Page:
# Holiday Shopping

HOLIDAY SHOPPING….The National Retail Federation passes along some holiday cheer today:

More than 172 million shoppers visited stores and websites over Black Friday weekend, up from 147 million shoppers last year.

Shoppers spent an average of \$372.57 this weekend, up 7.2 percent over last year’s \$347.55. Total spending reached an estimated \$41.0 billion.

We seem to have an arithmetic breakdown here. My calculator says this weekend’s numbers come to \$64 billion, compared to \$51 billion last year. That’s a 25% increase.

That seems implausible to me. On the other hand, it also seems implausible that 172 million times \$372.57 equals \$41 billion. So what’s going on?

POSTSCRIPT: For what it’s worth, the NRF’s methodology is to survey a bunch of people in an online poll and ask them how much they’ve spent this weekend. Every news outlet in the country reports the NRF numbers as gospel, but frankly, this approach strikes me as so dubious that I wonder if their numbers would mean anything even if they could get their arithmetic straight. It sure doesn’t jibe with the report of Wachovia analyst John Morris, who told the New York Times that “there was definitely more elbow room” in stores this year; or with ShopperTrak, which told them that sales increased only 3 percent on Friday; or with the numbers provided by Marshal Cohen of the NPD Group, who told them that Friday foot traffic was down 11 percent and the “shopping bag count” (whatever that is) was down 24 percent compared with last year. Very fishy, no? I blame the War on Christmas.

UPDATE: In comments, big truck notes that in the fine print NRF says that their 172 million number “includes same consumer shopping multiple days.” So maybe there were 110 million actual human beings spending \$372 each, which would net out to \$41 billion. However, applying the same logic to last year’s numbers still produces a 20% increase in total dollars spent this year (\$41 billion vs. \$34 billion), which seems wildly implausible. Why on earth does anyone take these figures seriously?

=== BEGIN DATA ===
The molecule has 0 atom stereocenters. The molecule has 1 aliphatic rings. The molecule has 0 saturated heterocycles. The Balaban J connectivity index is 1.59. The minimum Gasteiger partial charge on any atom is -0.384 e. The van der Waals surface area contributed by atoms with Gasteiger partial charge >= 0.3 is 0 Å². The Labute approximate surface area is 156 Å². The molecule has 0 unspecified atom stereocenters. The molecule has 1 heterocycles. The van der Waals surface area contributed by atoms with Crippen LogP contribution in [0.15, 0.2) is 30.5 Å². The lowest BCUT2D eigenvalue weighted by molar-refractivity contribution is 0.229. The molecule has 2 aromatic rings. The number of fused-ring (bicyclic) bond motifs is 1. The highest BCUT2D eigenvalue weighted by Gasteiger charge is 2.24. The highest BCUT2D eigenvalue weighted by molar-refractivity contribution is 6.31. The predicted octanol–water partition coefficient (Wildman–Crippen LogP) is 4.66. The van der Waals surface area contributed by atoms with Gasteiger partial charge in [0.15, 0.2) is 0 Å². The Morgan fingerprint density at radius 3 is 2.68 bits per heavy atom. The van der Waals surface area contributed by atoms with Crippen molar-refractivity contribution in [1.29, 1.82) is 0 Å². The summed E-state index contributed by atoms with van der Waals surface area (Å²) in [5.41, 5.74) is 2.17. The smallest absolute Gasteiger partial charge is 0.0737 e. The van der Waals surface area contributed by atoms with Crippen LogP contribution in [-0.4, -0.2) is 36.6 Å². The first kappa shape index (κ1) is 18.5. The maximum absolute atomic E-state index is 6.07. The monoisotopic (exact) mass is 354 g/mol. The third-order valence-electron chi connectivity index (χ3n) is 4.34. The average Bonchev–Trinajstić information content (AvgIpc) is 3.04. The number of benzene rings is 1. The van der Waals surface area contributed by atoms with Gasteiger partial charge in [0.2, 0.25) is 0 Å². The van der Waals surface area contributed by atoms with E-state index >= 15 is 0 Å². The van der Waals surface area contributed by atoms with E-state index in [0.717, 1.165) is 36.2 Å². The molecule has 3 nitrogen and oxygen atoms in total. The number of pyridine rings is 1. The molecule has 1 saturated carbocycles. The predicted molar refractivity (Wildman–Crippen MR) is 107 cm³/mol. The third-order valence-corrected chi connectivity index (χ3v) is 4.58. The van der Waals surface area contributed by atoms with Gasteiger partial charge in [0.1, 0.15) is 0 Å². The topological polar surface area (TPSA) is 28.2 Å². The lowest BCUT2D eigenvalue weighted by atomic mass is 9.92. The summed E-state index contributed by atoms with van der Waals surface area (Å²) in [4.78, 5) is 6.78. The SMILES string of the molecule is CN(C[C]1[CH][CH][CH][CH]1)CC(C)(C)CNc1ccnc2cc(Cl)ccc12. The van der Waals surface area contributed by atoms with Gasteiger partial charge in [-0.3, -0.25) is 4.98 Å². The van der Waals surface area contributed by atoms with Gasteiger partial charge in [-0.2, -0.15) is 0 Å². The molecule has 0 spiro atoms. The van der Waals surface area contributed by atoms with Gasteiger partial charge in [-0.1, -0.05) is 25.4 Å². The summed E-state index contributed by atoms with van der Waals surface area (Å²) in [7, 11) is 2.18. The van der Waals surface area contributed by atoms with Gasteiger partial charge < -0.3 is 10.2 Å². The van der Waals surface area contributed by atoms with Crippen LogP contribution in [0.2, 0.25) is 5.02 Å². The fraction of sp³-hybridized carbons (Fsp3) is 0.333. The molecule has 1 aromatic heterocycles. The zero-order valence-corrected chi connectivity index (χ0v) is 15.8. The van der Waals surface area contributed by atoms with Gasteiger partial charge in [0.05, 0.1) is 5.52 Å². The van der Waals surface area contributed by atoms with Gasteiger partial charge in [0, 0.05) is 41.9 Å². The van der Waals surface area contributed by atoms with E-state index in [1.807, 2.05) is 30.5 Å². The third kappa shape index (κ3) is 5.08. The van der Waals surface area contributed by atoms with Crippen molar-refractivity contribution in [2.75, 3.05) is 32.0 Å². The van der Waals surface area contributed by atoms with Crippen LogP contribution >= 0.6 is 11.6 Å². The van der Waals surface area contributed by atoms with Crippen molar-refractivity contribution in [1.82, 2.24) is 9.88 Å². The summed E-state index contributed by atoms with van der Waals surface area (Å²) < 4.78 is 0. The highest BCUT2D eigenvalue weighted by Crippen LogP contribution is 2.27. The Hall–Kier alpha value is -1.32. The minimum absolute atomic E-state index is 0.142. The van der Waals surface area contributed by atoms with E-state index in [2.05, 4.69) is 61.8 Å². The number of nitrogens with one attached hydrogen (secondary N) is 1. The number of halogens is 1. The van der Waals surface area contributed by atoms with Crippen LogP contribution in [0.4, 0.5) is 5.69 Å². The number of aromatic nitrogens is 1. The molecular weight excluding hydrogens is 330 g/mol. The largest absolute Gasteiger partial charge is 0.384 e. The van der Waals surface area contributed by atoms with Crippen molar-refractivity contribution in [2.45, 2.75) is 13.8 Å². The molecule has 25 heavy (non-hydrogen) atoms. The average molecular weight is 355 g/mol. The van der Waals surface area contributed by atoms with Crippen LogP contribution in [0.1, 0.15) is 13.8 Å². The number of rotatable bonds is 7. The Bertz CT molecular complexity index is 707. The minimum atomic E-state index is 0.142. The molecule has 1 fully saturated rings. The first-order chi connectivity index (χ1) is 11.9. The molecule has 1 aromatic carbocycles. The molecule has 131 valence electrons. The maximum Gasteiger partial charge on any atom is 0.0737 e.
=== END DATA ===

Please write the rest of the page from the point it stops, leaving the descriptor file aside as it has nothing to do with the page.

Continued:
### WE CAME UP SHORT.

We just wrapped up a shorter-than-normal, urgent-as-ever fundraising drive and we came up about \$45,000 short of our \$300,000 goal.

That means we're going to have upwards of \$350,000, maybe more, to raise in online donations between now and June 30, when our fiscal year ends and we have to get to break-even. And even though there's zero cushion to miss the mark, we won't be all that in your face about our fundraising again until June.

So we urgently need this specific ask, what you're reading right now, to start bringing in more donations than it ever has. The reality, for these next few months and next few years, is that we have to start finding ways to grow our online supporter base in a big way—and we're optimistic we can keep making real headway by being real with you about this.

Because the bottom line: Corporations and powerful people with deep pockets will never sustain the type of journalism Mother Jones exists to do. The only investors who won’t let independent, investigative journalism down are the people who actually care about its future—you.

And we hope you might consider pitching in before moving on to whatever it is you're about to do next. We really need to see if we'll be able to raise more with this real estate on a daily basis than we have been, so we're hoping to see a promising start.

### WE CAME UP SHORT.

We just wrapped up a shorter-than-normal, urgent-as-ever fundraising drive and we came up about \$45,000 short of our \$300,000 goal.

That means we're going to have upwards of \$350,000, maybe more, to raise in online donations between now and June 30, when our fiscal year ends and we have to get to break-even. And even though there's zero cushion to miss the mark, we won't be all that in your face about our fundraising again until June.

So we urgently need this specific ask, what you're reading right now, to start bringing in more donations than it ever has. The reality, for these next few months and next few years, is that we have to start finding ways to grow our online supporter base in a big way—and we're optimistic we can keep making real headway by being real with you about this.

Because the bottom line: Corporations and powerful people with deep pockets will never sustain the type of journalism Mother Jones exists to do. The only investors who won’t let independent, investigative journalism down are the people who actually care about its future—you.

And we hope you might consider pitching in before moving on to whatever it is you're about to do next. We really need to see if we'll be able to raise more with this real estate on a daily basis than we have been, so we're hoping to see a promising start.